Red Bull not amused by red horseplay

In the recent case of Red Bull AG v Bakewell Biscuits Pvt Ltd, the Delhi High Court granted an ad interim injunction to the plaintiff, the energy drink giant. The plaintiff had registered and used its well-known Red Bull trademarks and the blue and silver trapezoid mark. The plaintiff was aggrieved by the unlawful use by the defendant of the identical blue and silver trapezoid mark and the deceptively similar mark, Red Horse. The defendant had used the Red Horse label on packaging for what it described as energy candies.

The plaintiff alleged that the impugned marks were bad faith copies and that the defendant was contravening the rights that the plaintiff owned in its own marks. The defendant adopted an identical or deceptively similar mark, Red Horse, and used a Red Horse label incorporating the blue and silver trapezoid device. The two horses were in a charging posture or position with a yellow backdrop and sun disk. All these characteristics had the same colour combinations, stylisation, fonts and placement of text as those used by the plaintiff, as well as images that mimicked the Red Bull marks of the plaintiff. The impugned marks were prominently displayed on its website. The plaintiff sent an unanswered cease and desist notice to the defendant to stop the use of the marks. The plaintiff also filed an opposition against the defendant’s application to register the Red Horse mark in class 30.

The court noted the plaintiff’s previous trademark registrations and the fact that the Red Bull trademark of the plaintiff was recorded as a well-known trademark in the Trade Marks Registry. The Delhi High Court declared as well-known trademarks the plaintiff’s trademarks of the Double Bull, and the Single Bull devices in Red Bull AG v C Eswari & Ors. The plaintiff submitted voluminous documentation on the registration of its trademarks, the sales figures of the Red Bull energy drink, its market share and the costs of advertising and promoting its marks.

The court granted an ad-interim injunction, and restrained the defendant from using or passing off the impugned marks or any other mark, device, logo, domain name or trade name which could be deceptively or confusingly similar to the plaintiff’s registered trademarks, including the name Red Bull, the Double Bull device, the Single Bull device and the blue and silver trapezoid device, in respect of any goods including candy and confectionery items.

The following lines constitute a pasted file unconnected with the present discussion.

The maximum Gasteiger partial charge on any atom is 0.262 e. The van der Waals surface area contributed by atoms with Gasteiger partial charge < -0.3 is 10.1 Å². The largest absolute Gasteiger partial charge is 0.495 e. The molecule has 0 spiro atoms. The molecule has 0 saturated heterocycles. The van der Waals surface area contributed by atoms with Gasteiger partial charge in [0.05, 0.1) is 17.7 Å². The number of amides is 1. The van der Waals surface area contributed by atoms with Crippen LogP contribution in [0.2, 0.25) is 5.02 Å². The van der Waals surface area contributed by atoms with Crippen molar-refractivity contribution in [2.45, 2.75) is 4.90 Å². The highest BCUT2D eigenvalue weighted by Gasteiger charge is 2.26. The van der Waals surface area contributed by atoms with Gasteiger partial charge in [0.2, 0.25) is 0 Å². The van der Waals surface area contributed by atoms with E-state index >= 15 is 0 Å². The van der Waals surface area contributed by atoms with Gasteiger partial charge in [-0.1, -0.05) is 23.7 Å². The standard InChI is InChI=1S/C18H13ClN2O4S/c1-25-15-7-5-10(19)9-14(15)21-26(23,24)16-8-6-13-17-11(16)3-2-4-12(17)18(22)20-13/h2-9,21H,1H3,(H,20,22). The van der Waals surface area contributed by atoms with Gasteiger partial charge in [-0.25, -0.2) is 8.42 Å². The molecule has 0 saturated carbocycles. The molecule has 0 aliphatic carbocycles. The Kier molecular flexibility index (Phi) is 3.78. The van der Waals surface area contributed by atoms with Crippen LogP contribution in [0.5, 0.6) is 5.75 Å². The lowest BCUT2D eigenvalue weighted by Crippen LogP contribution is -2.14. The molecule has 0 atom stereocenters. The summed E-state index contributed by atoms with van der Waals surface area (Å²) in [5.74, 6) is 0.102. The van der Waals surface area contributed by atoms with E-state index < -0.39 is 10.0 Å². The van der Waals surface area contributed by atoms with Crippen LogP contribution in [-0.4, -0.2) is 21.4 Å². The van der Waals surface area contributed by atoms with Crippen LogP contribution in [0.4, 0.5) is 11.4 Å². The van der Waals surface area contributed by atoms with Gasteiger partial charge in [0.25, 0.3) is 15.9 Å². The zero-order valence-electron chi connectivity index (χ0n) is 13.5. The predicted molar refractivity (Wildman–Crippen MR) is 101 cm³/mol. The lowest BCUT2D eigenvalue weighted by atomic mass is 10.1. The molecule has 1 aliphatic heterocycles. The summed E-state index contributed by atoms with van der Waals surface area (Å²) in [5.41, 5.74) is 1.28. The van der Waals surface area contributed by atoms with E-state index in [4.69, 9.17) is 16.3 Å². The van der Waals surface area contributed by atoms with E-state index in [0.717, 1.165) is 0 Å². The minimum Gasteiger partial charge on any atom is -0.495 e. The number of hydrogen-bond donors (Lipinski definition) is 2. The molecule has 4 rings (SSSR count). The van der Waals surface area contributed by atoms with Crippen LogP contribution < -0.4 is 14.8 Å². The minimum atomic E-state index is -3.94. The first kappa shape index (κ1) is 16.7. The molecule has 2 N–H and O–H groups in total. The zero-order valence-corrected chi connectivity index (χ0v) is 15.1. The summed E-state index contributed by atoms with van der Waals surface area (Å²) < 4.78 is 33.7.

This case reiterates the importance of brand protection in today’s fast-paced and competitive environment. The court not only condemned the blatant misuse of well-known marks, but also confirmed that intellectual property rights (IPR) are among the most important and valuable assets of any business. Red Bull is a pioneer in protecting its brand. It does indeed act like a charging bull. It has not only secured registrations for its marks but has also taken action against any misuse by third parties in many jurisdictions.

In this case, a major concern for Red Bull was the brazenness of the way that the defendant, a small company, slavishly copied its well-known marks. Red Bull has sold products other than energy drinks, and there was a likelihood that the end consumer would believe that it was Red Bull that was making and selling the energy candies that the defendant was producing. This would cause confusion among the public. By aggressively taking action against illegal use Red Bull has ensured that unauthorised third parties do not profit from its name, brand and trademarks. Red Bull has a page on its website through which members of the public are able to report fraud, and has set up a dedicated email address for the same purpose.

With counterfeiting and infringing activities being so rampant online, it is very important for the owners and holders of IPRs to be vigilant and to deter infringers and counterfeiters by taking strict action against them. It takes much time, money and effort to build a brand but much less time to devalue and ruin it. Any illegal use of trademarks by unauthorised third parties may cause loss of revenue and more importantly, dilution of brand value, destruction of brand equity, reputation, goodwill and trust, which the brand owner has painstakingly created over many years. Protecting a brand by registering intellectual property is a key factor to deter and prevent brand abuse.

In this article, Manisha Singh and Malyashree Sridharan share their views about the recent case of ‘Red Bull AG v Bakewell Biscuits Pvt Ltd’ and shed light on the importance of brands protection.